Monday, June 10, 2013

on motherhood and how i got here

This whole motherhood thing has really taken me by surprise.

I've always known that I wanted to be a mom.  I knew it would be worth it.  And I knew I would love my kids.   But that's about as far as my confidence level went.

Truth be told?  I was terrified about the day-to-day stuff.  I was terrified that I would be bored.  I was terrified that I was going to resent not having my full-time dream job.  And I was terrified that I just wouldn't be cut out for motherhood.  [Dare I say, that I wouldn't always even like it.]

I did a lot of babysitting as a teenager.  And I loved it, I did.  I grew so attached to many of those amazing kids.  But by the end of the night, I was more than ready to hand them back over to their parents.  I was never one of those girls who wanted to spend all my free time babysitting.  And I was certainly never one of those girls who would go out of my way to hold babies.

I envied those girls.

But I wasn't one of them.

For the life of me, I couldn't imagine loving being a stay-at-home mom.

And yet...here I am.  Loving being a stay-at-home mom.

I think Heavenly Father really prepared me for this time in my life.  In a lot of really unexpected ways.

The first and most important was marrying Tim.  He is endlessly supportive of me and my dreams, whatever they may be and however they may change.  He makes me a better person and makes me feel like I can do anything.  And I always knew our kids would be the luckiest because they would have him as a dad.  Cheesy but oh so true.


Dropping out of grad school because I hated it was probably the most unexpected.  Since the age of 14, I had known - absolutely - that going into counseling was what I wanted to do with my life.  Which was why finding out I had been wrong about it came as an absolute shock.

Then came the period of unemployment.  I was stuck at home looking for jobs all day, every day.  It was an adjustment, to say the least.  I went from spending like 18 hours a day on everything grad school to spending 16 hours a day feeling like I was doing nothing with my life.  [I got a little more sleep those days.]

Then after the unexpected feelings that Heavenly Father wanted us to get pregnant [much sooner than we'd planned] and then actually finding out I was pregnant, I finally got a job!  ...A temporary, would-only-last-for-four-months job.  Which meant that once it was done, I was back to the feeling-like-I-was-doing-nothing-with-my-life stage.  Because it felt pointless to look for a job, only to take maternity leave a couple of months later, only to move to Utah just a few months after that.

But it didn't feel like that forever.  Every day, spending time as a homemaker felt a little less pointless.  And of course, growing a baby doesn't feel pointless, because it isn't.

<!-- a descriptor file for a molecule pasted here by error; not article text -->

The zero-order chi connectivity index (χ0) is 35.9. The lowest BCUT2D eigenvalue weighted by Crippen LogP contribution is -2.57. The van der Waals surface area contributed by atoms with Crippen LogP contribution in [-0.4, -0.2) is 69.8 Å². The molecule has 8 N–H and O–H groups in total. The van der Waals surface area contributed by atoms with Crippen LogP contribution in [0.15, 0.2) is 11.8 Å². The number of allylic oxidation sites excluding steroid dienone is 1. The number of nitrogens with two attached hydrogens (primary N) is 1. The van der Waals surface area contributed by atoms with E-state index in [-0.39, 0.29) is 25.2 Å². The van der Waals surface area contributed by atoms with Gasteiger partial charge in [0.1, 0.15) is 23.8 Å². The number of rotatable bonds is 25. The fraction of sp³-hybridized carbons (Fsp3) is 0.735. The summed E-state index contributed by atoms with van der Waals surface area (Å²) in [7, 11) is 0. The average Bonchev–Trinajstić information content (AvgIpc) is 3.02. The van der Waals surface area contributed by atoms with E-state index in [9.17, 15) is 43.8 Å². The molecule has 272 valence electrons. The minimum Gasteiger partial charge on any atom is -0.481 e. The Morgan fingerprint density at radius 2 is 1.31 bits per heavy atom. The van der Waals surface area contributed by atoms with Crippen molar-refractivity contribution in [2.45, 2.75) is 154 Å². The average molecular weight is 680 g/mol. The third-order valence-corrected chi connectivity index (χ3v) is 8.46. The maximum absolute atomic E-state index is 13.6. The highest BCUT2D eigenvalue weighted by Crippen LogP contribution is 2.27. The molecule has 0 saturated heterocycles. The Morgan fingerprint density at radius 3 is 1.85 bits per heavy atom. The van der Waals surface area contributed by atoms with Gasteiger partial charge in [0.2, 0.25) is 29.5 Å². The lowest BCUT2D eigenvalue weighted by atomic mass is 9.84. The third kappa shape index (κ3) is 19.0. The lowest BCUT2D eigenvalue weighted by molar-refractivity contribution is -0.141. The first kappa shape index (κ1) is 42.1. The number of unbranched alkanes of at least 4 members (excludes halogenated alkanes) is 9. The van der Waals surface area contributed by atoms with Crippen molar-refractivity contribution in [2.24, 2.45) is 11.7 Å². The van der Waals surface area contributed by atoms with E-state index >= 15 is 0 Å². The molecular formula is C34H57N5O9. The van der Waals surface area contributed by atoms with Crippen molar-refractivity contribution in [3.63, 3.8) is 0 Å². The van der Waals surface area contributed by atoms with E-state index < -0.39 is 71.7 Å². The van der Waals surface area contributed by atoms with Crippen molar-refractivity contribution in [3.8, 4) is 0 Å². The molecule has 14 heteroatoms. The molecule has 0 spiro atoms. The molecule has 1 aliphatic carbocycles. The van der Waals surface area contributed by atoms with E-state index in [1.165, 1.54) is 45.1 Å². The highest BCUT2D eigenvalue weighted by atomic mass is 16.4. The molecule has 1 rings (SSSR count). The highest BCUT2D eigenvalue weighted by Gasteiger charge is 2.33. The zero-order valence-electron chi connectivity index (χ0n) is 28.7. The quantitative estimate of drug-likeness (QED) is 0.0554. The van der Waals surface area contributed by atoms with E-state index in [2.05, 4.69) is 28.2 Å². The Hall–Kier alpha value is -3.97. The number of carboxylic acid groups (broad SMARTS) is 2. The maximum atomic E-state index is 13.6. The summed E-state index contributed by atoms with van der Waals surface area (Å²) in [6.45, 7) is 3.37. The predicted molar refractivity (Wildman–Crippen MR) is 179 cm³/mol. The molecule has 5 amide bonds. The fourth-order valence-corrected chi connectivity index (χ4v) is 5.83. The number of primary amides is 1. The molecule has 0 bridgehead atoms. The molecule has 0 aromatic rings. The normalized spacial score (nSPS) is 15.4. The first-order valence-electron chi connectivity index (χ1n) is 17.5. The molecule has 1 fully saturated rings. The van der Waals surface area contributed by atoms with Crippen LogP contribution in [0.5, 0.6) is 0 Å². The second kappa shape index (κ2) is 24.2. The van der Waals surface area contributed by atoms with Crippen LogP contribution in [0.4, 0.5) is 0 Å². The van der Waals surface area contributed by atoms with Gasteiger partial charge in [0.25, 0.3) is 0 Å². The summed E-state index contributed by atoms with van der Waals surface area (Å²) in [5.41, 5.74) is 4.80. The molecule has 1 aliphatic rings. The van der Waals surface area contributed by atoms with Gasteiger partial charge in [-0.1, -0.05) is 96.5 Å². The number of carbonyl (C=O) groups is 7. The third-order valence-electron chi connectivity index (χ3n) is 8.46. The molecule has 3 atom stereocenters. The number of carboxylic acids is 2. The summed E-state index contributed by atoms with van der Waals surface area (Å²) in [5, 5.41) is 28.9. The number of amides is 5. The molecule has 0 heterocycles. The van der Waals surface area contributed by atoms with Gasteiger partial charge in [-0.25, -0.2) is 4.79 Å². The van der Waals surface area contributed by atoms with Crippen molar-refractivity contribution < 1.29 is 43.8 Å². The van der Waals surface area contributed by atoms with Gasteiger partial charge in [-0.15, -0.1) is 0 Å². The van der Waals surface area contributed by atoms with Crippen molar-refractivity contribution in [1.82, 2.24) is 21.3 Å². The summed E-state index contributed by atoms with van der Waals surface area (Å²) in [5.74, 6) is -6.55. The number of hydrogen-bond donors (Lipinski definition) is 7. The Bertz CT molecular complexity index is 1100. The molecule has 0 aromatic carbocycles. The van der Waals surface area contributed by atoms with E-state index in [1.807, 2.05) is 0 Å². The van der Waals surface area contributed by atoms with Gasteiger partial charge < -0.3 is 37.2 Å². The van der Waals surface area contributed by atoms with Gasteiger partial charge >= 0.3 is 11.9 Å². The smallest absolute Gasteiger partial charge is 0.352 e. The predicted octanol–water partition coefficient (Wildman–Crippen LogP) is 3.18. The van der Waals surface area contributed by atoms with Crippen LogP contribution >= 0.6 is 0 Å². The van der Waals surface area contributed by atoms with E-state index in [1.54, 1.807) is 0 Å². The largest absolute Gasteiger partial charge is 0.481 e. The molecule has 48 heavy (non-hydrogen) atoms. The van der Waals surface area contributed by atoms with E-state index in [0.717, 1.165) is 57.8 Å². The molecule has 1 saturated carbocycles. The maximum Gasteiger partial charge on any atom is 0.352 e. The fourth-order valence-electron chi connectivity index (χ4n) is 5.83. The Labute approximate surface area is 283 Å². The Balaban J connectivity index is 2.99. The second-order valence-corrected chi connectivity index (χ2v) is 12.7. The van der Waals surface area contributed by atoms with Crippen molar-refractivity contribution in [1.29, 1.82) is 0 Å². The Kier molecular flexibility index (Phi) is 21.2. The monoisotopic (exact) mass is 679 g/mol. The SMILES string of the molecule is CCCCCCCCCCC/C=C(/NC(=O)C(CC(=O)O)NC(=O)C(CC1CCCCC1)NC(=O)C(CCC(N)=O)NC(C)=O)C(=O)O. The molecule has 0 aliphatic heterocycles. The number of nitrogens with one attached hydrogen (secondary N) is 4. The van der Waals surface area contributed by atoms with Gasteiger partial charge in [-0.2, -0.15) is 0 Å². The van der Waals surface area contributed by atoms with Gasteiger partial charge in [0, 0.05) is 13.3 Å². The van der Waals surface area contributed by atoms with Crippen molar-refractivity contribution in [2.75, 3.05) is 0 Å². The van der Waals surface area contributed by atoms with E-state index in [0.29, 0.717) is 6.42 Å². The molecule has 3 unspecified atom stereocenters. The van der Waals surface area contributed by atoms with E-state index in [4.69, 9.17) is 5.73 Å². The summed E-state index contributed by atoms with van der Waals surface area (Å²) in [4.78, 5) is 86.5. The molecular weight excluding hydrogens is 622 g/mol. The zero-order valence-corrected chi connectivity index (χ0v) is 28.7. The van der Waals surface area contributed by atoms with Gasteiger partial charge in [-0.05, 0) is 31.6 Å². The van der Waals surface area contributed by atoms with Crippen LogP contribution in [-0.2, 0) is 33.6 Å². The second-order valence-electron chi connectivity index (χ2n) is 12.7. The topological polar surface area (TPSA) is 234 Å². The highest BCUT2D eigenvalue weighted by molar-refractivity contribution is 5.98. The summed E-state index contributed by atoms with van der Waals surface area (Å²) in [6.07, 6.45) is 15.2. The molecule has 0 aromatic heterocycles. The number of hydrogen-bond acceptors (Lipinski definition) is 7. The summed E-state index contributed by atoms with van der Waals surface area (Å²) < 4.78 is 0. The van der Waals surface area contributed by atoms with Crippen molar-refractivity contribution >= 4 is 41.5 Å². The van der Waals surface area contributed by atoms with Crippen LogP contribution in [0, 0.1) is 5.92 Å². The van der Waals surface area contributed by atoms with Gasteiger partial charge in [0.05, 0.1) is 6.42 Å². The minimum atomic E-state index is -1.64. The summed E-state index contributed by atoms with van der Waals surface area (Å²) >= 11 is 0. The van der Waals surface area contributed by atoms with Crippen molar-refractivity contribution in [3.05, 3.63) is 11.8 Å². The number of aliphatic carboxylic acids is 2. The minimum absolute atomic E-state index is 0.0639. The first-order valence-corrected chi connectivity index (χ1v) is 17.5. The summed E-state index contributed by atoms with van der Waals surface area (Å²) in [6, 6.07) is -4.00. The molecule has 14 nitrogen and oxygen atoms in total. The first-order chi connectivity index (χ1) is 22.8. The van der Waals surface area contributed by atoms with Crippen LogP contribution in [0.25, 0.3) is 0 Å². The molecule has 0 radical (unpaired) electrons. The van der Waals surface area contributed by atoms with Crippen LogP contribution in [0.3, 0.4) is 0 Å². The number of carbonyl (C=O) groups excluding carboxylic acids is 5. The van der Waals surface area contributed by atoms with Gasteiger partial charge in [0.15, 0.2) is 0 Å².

By the time Ellie was born, I was ready.  And I was surprised just how ready for it I was.  Surprised, shocked, amazed...and happier than I'd ever been.

Does that mean that every day is easy?  Um, no.  Some days I absolutely can't wait to hand her over to Tim when he gets home, because for whatever reason, she's been crying for two hours straight and my heart is about to break into a million pieces.

Does that mean that I feel like I know what I'm doing?  Um, no.  Just when I feel like I'm starting to really figure things out, Ellie changes.  Her sleeping pattern changes and the things she wants for entertainment change and our schedules change.

Does that mean that there aren't times when I don't miss aspects of my "old life"?  Um, no.  Especially because I'm nursing her, sometimes I feel like there are so many things I can't do, places I can't go.

But does that mean that it isn't the most incredible thing I've ever done with my life?  Um, NO.  It's the best job I've ever had.  Hardest, yes.  Most time-consuming, yes.  But oh, so worth it.  It sounds cheesy, but every single day, I have moments where I tear up because I am just so happy.  Because being a mom is so amazing.  Because my daughter is the most beautiful thing I've ever seen.


Everyone has a different story.  And there is no right or wrong story.  But this is mine.  And I'm grateful for all the unexpected [and sometimes unwanted] events that led me here.

Whenever I worried about motherhood, my dad always told me the same thing.

"It will be different with your own kids."

And he was right.


It's been better.

6 comments:

Katie Elizabeth Hawkes said...

I love this SO MUCH. You know I don't exactly....like....children. I always try and trust people when they say I'll like my own. So your story gives me hope :)

mcarrasco said...

I love this post. I never hold babies, and know absolutely nothing about children, so obviously I am paranoid about having to stay home during the day and raise one. I totally understand those feelings of wanting to be successful in a career too. I hate that I still work at In n out, even after getting a bachelor's, and really want to get my master's, but I know working night at In n out is what will allow me to stay home with our son. It's quite the internal struggle for me, because being a mom and working in fast food just sounds embarrassing lol but it's a sacrifice I will have to make. You're amazing Katie and I look up to you in so many ways, and will be calling you often once this kid is born so you can tell me what to do haha

Camille Elise said...

You inspire me. That's all I have to say. :)

Ariana said...

Amen, sista, amen.

I'll Love You Forever said...

LOVE LOVE LOVE this post. You are such a cute Mom! Your dad is right, it is different with our own kids. Love how big she is getting! So cute! xoxo

karajean said...

This post makes me wish you still lived in AZ so we could be friends because this post is me. Exactly.